Flood Forecasting Centre: a decade of evolution

Discover how the Flood Forecasting Centre has developed since it was set up 2009

Picture of a flood plain

In 2009, the Flood Forecasting Centre (FFC) brought together experts from the Environment Agency and the Met Office. The partnership soon gained an identity and expertise of its own, evolving throughout its first decade in operation.

Flooding is the top natural hazard risk for England and Wales. Yet up until the FFC was set up there was no coordinated national flood forecasting service. This meant that the emergency responders were often reacting to events rather than preparing for them.

In 2008, one of the main recommendations of the Pitt Review was “A joint nerve centre run by the Met Office and the Environment Agency. This would hopefully produce more accurate flood warnings based on pooled information.” The Flood Forecasting Centre (FFC) was born.

The FFC hit the ground running, as the winter of 2009 saw particularly heavy rainfall.

“We had flood events that tested us quite quickly,” says Russell Turner, Hydrometeorology Services Manager at the FFC. The centre rose to the challenge and predicted the Cumbrian floods days in advance.

“You saw the penny drop,” says Russell, “The government had forward briefing of flooding, rather than being on the back foot. And when it was as severe as we said it was going to be, that cemented things for us right at the start.”

On a permanent footing

Following that initial success, the FFC became a permanent centre. Things then moved very quickly, as Russell explains. “We were recruiting staff at the same time as we were trying to create a new Flood Guidance Statement.”

The statement, known as FGS, was a new concept. The team had to consider what information emergency responders needed and what it might look like. Russell set the design of an FGS as part of the interview exercise for new recruits. “We were developing products right at the same time as we were recruiting,” he recalls.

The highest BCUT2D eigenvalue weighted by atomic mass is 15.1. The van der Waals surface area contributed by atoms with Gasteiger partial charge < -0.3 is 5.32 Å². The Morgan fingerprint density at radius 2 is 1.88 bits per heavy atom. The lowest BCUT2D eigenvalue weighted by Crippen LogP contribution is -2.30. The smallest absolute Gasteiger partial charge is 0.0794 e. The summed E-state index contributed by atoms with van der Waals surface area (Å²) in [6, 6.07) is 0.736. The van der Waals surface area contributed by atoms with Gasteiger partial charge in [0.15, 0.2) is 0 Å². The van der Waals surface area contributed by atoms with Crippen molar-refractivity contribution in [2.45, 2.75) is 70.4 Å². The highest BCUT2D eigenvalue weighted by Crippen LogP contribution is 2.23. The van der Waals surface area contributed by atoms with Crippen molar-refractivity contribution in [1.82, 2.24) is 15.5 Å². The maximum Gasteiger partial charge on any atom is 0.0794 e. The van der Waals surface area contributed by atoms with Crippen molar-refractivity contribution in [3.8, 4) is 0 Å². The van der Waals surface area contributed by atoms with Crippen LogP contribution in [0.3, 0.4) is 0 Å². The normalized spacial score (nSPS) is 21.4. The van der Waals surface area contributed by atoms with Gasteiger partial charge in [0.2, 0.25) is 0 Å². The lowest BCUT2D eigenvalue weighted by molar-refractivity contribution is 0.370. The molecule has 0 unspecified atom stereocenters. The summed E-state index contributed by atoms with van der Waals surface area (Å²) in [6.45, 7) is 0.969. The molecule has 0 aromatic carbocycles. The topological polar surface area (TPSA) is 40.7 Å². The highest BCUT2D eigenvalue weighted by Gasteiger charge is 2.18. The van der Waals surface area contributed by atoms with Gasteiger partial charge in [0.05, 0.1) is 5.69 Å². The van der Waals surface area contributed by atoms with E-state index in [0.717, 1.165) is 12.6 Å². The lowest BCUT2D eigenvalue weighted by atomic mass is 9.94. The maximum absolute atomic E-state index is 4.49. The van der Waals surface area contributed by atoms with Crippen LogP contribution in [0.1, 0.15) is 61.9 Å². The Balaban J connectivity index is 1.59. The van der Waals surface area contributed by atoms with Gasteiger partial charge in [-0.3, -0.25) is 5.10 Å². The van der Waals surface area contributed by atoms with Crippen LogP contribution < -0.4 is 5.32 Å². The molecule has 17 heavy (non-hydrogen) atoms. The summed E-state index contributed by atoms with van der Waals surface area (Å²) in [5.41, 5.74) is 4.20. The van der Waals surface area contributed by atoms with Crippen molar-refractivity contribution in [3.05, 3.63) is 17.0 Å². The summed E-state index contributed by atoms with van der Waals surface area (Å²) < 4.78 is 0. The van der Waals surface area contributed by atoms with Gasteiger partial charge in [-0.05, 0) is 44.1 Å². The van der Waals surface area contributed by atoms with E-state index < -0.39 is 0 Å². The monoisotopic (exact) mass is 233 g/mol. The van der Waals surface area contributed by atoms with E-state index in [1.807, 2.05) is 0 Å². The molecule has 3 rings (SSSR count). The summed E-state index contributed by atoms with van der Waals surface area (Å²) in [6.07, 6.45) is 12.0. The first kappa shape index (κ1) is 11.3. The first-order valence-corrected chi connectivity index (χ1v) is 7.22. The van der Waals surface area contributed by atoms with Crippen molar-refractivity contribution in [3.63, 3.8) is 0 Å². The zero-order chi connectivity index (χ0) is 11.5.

From day one the FFC has operated 24 hours a day, 7 days a week. This was partly to address previous flood reviews where the action was too late and involved unfamiliar processes.

“By doing it routinely, even when there is little risk of flooding, our forecasters go through the same drill, so it becomes embedded,” explains Russell. “That sets the whole rhythm, as the national incident room and the Government now look at the FGS every day as a matter of course.”

Innovation and value for money

Another key development was the move out of London in 2011. The FFC relocated to the Met Office’s headquarters in Exeter.

“We looked at many options but the number of centres across government which can provide the resilient 24/7 environment we need are very few,” says Russell.

The FFC was able to lower overheads and reduce costs by:

• removing security
• accommodating doubled-up rosters
• moving out of central London

This saved over £1 million a year.

To introduce efficiencies and work in a more focused way, the centre has streamlined its product list. The FFC used to work on a contractual basis, developing new products when they were asked for them by the parent organisations.

But this was leading to complexity, with nearly 40 different products. Russell Turner and colleagues focused on simplifying the FFC’s offering to its customers.

“In effect, we offer one main product, the Flood Guidance Statement, which all the other products and services feed into,” he explains. “Customers don’t want to know the raw data behind the statement or the probabilities, they want one, easy-to-read message. We don’t show people our workings out, they trust us” explains Russell.

One final innovation is the role of the operational hydrometeorologist. Initially, a hydrologist from the Environment Agency and a meteorologist from the Met Office would work alongside each other to create flood guidance. The FFC developed a training programme to integrate skills and understanding. In time this created a team of trained hydrometeorologists.

“Now, as a Service Manager, I can say that every forecast has the same rigorous high quality no matter who produced it,” says Russell.

The centre has come a long way since those early days 10 years ago. “Senior staff are really supportive and have said that the FFC is the crown jewels of the relationship between the Environment Agency and the Met Office,” says Russell. “That’s a very flattering and encouraging thing to hear.”

Flood Forecasting Centre